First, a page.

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10 Things to Know About Freelance Taxes in Canada

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10 Things to Know About Freelance Taxes in Canada

So, how the heck do freelance income taxes actually work in Canada?

Freelancing is something a lot of us are doing nowadays, whether it’s a full-time thing or something you do part-time.

However, no one really talks about the whole finance side of it!

According to Statistics Canada, 2.9 million Canadians were self-employed in 2018.

Intuit Canada estimated that 45% of Canadians will be self-employed by 2020, whether it’s a full-time gig or side hustle.

We all know people who sell homemade products on Etsy, write for popular online magazines, or even do MLM marketing (although you might not agree with it, it’s still a business).

Anytime I chat with my fellow freelancer friends about the business side of things, we try to pitch in pieces of information so we can help each other learn new things.

What can you count as a business expense?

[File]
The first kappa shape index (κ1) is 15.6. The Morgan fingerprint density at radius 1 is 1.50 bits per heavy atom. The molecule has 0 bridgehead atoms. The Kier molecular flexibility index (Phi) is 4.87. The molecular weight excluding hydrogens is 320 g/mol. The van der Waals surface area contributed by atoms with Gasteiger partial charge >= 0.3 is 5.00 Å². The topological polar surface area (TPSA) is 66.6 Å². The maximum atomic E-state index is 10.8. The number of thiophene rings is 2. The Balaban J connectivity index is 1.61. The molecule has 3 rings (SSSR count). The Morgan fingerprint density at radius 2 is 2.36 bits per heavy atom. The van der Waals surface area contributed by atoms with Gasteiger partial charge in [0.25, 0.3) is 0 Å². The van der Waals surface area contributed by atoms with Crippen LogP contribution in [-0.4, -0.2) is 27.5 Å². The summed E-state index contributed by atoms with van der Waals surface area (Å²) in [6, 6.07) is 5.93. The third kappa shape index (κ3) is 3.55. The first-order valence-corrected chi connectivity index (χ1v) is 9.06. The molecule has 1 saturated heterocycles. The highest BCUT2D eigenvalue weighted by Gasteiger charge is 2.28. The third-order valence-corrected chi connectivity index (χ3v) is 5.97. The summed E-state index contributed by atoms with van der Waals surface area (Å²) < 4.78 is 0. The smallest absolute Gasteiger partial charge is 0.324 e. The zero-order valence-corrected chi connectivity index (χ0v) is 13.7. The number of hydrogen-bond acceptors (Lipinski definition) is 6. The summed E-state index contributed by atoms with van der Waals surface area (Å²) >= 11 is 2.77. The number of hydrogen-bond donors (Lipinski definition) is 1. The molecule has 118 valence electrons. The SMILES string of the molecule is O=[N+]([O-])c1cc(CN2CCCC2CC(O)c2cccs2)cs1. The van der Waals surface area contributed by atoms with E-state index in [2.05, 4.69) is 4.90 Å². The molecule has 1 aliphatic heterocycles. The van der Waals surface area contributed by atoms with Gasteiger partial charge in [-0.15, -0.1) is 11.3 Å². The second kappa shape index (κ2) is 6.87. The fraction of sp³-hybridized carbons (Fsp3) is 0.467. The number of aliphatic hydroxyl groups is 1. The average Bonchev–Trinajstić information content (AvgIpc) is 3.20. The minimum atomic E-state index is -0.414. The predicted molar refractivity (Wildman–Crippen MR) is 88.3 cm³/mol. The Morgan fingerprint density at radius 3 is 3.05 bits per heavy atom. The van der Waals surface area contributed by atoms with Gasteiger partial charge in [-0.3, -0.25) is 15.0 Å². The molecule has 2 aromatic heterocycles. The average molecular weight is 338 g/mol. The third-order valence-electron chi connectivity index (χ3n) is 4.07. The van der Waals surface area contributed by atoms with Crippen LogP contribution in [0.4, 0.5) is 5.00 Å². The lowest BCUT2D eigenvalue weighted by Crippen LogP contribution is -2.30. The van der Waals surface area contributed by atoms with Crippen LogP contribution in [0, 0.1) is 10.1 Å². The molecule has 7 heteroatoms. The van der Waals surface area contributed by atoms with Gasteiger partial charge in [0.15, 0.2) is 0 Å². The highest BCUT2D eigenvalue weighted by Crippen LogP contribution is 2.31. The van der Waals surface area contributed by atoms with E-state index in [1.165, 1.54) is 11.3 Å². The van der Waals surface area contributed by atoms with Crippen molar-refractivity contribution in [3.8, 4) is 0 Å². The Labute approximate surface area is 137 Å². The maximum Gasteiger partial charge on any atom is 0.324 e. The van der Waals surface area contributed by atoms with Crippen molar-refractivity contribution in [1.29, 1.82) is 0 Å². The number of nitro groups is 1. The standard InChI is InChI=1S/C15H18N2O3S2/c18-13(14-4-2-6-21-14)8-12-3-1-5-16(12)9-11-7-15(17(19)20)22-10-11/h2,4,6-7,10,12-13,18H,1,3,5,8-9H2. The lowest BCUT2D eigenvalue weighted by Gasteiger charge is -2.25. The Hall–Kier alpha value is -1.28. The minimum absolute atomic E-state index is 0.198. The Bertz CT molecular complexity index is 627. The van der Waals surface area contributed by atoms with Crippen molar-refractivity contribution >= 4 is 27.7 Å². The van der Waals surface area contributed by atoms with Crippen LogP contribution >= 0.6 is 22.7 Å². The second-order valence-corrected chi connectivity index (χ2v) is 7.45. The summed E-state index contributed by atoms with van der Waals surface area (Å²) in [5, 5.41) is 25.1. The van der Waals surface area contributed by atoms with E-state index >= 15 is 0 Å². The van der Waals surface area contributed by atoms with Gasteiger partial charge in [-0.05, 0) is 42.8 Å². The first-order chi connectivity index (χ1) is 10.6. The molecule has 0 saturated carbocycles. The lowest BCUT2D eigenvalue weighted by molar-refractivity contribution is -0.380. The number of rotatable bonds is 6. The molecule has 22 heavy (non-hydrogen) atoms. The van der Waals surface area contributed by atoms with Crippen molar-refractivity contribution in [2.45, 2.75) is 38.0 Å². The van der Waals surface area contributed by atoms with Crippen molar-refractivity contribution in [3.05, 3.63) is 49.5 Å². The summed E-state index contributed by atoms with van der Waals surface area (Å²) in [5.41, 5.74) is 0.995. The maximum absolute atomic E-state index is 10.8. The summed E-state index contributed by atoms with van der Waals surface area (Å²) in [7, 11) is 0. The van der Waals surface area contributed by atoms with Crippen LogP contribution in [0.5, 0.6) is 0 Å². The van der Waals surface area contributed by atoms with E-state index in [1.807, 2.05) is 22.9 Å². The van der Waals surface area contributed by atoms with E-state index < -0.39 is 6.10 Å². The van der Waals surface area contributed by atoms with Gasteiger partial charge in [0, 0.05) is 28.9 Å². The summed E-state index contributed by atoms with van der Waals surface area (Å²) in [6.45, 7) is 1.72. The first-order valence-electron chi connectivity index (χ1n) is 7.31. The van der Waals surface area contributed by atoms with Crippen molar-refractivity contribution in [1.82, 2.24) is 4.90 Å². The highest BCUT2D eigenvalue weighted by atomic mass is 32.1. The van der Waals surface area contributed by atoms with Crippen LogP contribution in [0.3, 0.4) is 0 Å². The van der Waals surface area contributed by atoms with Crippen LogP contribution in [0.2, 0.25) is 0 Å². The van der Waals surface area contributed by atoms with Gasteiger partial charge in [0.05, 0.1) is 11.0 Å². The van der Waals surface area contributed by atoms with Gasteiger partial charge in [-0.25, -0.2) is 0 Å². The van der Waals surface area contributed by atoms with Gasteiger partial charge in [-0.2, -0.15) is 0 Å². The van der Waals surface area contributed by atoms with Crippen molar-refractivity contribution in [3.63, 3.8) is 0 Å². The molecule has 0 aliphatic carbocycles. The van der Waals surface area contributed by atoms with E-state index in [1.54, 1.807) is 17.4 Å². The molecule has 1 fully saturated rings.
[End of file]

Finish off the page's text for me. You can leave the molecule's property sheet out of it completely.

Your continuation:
How do you even file freelance income taxes in Canada?

Tax season ain’t fun for anyone, and it’s something you should be preparing for year-round.

I’ll be breaking down a few things you should know about freelance taxes in Canada.

Here’s what you need to know about filing freelance income taxes in Canada, whether you’re self-employed or a side hustler!

Disclaimer: I’m not an accountant or an expert in finance. I’m simply sharing information from my own personal experience and research. It’s up to you to file your taxes correctly, and hopefully these tips will be helpful to you. Please consult an accountant for professional advice!


What is a freelancer in Canada?

A freelancer (or self-employed worker) is someone who does contracted work on behalf of other companies.

This could be a journalist who writes for various Toronto news outlets, or a photographer who shoots weddings across Ontario.